Pluralis is a kind of 99designs for copywriters. It puts writers into a competition to optimize a landing page and the one who optimizes brings the highest percentage of positive change is the one who walks away with the commission and the money. That means if you don’t win, you don’t get paid.
I’ll be honest – I’ve known the CEO, Hagi Erez, from nearly the beginning and even though I like him, I’m conflicted on Pluralis. I have always been against the site from a writer’s point of view, and for it from a business point of view. In other words, as a business I think it’s a great idea and should do well – but as a writer I want it to fail since it means some people will work and not get paid for their time, and I hate that. It’s a dilemma. Especially since I could see how valuable it could be for companies.
So. Much. Tech.
Some of the biggest names in tech are coming to TNW Conference in Amsterdam this May.
Econsultancy recently published a post about landing pages, claiming that “63% of website owners say improving conversions is the biggest challenge”. The need for Pluralis is there. The craziest thing about landing pages is that even though so many companies understand the need for better conversions on their websites, the focus is on driving traffic – not converting the traffic driven. According to the same article from Econsultancy, “Conversion Rate Optimization Report 2012, shows that for every $92 spent on acquiring visitors, only $1 is spent converting them.”
Ethics on whether people should work for free (I know, it’s the individuals choice and it’s a great way for starting copywriters to learn, blah blah blah) aside, Pluralis works.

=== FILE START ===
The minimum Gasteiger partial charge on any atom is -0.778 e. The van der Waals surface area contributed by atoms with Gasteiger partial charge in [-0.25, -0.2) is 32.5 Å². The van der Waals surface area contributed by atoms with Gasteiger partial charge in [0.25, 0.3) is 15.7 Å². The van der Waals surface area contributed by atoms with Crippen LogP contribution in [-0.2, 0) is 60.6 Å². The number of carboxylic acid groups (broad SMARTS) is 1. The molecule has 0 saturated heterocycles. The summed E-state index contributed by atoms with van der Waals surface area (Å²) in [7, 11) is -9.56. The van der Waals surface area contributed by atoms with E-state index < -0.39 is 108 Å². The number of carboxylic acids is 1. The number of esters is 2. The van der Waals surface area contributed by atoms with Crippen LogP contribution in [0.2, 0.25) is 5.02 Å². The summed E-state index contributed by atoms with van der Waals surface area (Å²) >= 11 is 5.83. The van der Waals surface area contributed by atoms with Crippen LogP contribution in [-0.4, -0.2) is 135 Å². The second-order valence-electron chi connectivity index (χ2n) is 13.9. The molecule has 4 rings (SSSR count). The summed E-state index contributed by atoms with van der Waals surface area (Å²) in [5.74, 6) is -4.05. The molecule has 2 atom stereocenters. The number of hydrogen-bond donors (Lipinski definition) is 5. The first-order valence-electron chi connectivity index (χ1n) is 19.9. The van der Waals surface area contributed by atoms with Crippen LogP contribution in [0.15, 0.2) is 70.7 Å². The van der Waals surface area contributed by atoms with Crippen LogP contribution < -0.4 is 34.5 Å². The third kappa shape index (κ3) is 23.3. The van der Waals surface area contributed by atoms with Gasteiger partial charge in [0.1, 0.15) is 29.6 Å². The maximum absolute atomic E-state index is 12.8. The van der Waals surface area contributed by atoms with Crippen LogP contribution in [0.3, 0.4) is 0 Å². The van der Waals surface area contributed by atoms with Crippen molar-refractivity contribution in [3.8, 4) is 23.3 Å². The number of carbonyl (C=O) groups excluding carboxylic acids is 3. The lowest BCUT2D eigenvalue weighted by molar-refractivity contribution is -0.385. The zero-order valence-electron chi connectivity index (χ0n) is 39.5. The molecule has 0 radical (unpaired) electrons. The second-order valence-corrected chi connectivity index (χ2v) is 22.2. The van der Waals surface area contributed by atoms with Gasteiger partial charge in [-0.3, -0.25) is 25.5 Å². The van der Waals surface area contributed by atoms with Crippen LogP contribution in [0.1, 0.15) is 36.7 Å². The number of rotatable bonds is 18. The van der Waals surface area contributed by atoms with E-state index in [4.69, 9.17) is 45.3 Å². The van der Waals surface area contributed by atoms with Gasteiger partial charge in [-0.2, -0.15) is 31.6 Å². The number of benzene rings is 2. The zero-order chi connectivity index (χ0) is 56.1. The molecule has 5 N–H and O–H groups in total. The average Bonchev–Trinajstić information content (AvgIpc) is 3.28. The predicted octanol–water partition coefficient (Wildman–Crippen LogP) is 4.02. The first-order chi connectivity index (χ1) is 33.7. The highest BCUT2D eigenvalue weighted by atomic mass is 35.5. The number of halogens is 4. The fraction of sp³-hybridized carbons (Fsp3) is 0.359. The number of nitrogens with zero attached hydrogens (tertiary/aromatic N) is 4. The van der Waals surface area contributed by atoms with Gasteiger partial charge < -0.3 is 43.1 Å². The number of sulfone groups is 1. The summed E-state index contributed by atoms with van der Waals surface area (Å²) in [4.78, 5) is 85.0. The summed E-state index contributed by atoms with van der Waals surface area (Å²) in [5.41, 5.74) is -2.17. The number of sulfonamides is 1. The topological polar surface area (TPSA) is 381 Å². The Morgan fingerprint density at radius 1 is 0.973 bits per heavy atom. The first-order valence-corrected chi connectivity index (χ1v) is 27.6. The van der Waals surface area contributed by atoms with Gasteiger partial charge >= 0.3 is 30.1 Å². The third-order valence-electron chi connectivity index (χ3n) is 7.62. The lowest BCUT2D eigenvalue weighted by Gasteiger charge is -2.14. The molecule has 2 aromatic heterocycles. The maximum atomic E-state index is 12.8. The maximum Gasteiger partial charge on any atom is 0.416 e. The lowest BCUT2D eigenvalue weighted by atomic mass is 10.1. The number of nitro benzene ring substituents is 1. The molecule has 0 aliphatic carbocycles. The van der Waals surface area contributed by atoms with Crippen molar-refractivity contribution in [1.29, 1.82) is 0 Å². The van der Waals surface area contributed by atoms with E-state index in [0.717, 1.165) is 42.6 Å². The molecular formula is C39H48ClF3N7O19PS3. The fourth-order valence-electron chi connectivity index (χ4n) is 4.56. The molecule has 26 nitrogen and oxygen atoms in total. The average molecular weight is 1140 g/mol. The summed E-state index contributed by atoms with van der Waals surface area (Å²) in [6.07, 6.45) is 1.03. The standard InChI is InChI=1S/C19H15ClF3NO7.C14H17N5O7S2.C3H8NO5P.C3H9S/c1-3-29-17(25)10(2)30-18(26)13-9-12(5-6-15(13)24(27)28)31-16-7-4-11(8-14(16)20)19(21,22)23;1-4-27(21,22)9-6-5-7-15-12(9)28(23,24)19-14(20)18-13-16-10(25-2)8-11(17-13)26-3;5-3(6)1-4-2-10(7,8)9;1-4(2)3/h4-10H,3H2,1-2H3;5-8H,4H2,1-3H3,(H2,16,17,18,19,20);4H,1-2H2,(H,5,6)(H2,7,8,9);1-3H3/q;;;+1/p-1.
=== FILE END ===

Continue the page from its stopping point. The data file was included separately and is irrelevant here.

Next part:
The fact of the matter is, until things are tested – there’s no way to know what really works and doesn’t. One must have a baseline, then test it.
Example – the ugly ass online casino landing page below.
Think the page above is ugly? Look below.
Yeah, I know. The page above has been beaten by the ugly stick. It’s cheesy and horrible and is an affront to design. Yet it has higher conversion, and not even by a little bit – by 27%. Imagine the money to be made with 27% higher. Guess what? I’m thinking the casino will run with it, ugly and all, all the way to the bank.
Fortunately, it also works for pages that aren’t so awful.
Nothing terrible here. Just a basic landing page for a product – fair enough.
This considerably simpler page had a higher conversion rate of 17%.
What about landing page platform Unbounce? Pluralis plays nicely with others and can be used with companies who test using Unbounce.
All of this could be done with an in-house team or an agency. But both have costs associated with them. Pluralis charges a low initial set-up fee, and only takes big money when the lift is proven. If there is no lift – there is no big fee. Brands have approval over which landing pages run, so there doesn’t have to be a compromise of brand values just to get higher lift. A definite win for the companies who work with Pluralis. Now if Pluralis would just find a way to make it fair for the creatives who don’t win the contest…
Image credit: David McNew / Getty Images